The thing here would be to know the fates of Chorazin and Bethsaida during the Jewish Rebellion. Were they destroyed? A quick Google search tells me that both these cities are in Galilee. Apparently Bethsaida had become fairly wealthy, but then went into decline. I didn’t get the sense that the timing of this decline has not ben entirely nailed down; archaeological dating can be imprecise, plus/minus a decade or two is often considered a good date. So this will require some additional research. The same will be true for Caphernaum. All were in Galilee; while Galilee had been a hotbed of unrest, I don’t know the subsequent history of the region. Unfortunately, research into this may have become the purview of biblical scholarship; as such, I’m not optimistic about the findings. I was often unimpressed by the approach taken by contributors to Biblical Archaeolgy Review.
And the Malachi quote that we got in the last section was very useful. Now I know that the idea of Judgement Day was sort of in the air. It was a theme, or a motif, or an idea with which people were reasonably familiar. It was the sort of expression that could be tossed around that would be understood, but at the same time not necessarily be taken too seriously. When an idea becomes part of the wallpaper of life, then it starts to lose whatever emotional impact it may have had at one point. As such, I don’t have to worry back and forth about what this means, what sort of development it indicates. It doesn’t necessarily indicate anything, except perhaps that this idea had become part of the background noise of the era.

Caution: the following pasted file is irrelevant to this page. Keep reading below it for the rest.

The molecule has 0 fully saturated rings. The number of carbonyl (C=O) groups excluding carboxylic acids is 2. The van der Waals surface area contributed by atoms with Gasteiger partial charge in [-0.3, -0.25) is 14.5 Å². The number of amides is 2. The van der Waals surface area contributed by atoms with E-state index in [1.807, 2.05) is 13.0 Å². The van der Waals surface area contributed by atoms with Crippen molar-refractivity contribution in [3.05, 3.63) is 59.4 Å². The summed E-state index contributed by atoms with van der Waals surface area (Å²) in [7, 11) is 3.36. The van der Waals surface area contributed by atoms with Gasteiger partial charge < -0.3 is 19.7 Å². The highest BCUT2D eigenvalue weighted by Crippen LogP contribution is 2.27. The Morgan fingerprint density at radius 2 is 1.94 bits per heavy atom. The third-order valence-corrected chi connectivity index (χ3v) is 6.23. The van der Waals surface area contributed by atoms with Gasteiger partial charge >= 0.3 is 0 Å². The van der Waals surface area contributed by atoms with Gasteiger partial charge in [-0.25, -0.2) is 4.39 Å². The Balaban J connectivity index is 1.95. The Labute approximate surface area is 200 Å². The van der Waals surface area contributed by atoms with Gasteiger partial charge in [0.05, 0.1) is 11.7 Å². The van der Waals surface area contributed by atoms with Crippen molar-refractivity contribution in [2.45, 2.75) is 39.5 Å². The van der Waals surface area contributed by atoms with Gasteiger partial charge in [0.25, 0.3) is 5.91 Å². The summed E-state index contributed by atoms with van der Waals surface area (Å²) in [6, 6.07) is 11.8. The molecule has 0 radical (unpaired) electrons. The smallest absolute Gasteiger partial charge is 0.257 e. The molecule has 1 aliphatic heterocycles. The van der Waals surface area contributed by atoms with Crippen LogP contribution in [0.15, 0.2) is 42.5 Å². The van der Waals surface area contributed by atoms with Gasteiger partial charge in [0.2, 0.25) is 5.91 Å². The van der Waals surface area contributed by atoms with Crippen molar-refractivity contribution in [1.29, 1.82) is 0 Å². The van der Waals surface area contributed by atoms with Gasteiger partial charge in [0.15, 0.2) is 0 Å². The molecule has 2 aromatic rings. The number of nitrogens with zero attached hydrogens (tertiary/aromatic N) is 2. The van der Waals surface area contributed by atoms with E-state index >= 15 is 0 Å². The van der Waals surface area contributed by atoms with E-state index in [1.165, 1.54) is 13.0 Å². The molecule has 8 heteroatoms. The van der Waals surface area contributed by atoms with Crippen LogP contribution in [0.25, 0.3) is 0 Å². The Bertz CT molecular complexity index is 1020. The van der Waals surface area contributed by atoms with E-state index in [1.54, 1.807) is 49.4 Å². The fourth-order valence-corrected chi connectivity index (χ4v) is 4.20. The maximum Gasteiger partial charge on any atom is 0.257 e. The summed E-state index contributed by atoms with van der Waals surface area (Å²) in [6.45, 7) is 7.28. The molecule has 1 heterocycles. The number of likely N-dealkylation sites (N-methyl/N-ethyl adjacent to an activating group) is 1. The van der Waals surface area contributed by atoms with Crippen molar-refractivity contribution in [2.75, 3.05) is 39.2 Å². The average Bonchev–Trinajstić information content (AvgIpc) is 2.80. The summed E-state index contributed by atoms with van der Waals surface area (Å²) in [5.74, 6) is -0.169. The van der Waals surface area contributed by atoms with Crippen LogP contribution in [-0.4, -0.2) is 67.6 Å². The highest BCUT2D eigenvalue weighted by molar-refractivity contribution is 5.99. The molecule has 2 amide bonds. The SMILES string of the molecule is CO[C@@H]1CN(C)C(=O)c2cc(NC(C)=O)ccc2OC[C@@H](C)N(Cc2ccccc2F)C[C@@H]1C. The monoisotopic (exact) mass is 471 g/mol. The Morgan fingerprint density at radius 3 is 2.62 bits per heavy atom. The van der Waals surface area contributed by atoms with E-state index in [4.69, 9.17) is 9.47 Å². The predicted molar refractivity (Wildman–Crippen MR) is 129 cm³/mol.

That realization, however, presents a new set of problems. If the idea of Judgement Day was sort of there, then any references to it by the evangelists may not have a lot of import. If Jesus was one of many prophets of doom, then he wasn’t necessarily anything special, and his teaching on this isn’t necessarily anything special. As such, how much time and energy do we need to expend trying to work out the implications of what Jesus is said to be discussing? Offhand, I’m not sure of what the answer to that is. What sort of impact does this have on the idea of the kingdom? Was the kingdom this vague concept because it was just kind of a generic thing?
Think about that for a moment. Was this phrase, or idea, used casually, without necessarily implying dire events? The modus operandi for this sort of utterance is to take it with deadly seriousness, as if every word had been weighed before it was written for theological implications of this sort. This is done because this has been the method used by subsequent readers for the past two millennia. But Matthew may not have done that. He was writing to impart a Greater Truth; absolute precision in every word and sentence may not have been carefully considered in the way theology or philosophy scholars write, or would have written the gospels. We need to think about that possibilitly. And the possibility (probability?) that Matthew was using a number of sources only increases this likelihood, I think. Such cobbling together of source material often leads to conflicting, or even contradictory expessions. Now, of course, this isn’t a consideration if every word is divinely inspired, but that is not my approach.
21 “Vae tibi, Chorazin! Vae tibi, Bethsaida! Quia si in Tyro et Sidone factae essent virtutes, quae factae sunt in vobis, olim in cilicio et cinere paenitentiam egissent.
22 Verumtamen dico vobis: Tyro et Sidoni remissius erit in die iudicii quam vobis.
23 καὶ σύ, Καφαρναούμ, μὴ ἕως οὐρανοῦ ὑψωθήσῃ; ἕως ἅιδου καταβήσῃ. ὅτι εἰ ἐν Σοδόμοις ἐγενήθησαν αἱ δυνάμεις αἱ γενόμεναι ἐν σοί, ἔμεινεν ἂν μέχρι τῆς σήμερον.
24 πλὴν λέγω ὑμῖν ὅτι γῇ Σοδόμων ἀνεκτότερον ἔσται ἐν ἡμέρᾳ κρίσεως ἢ σοί.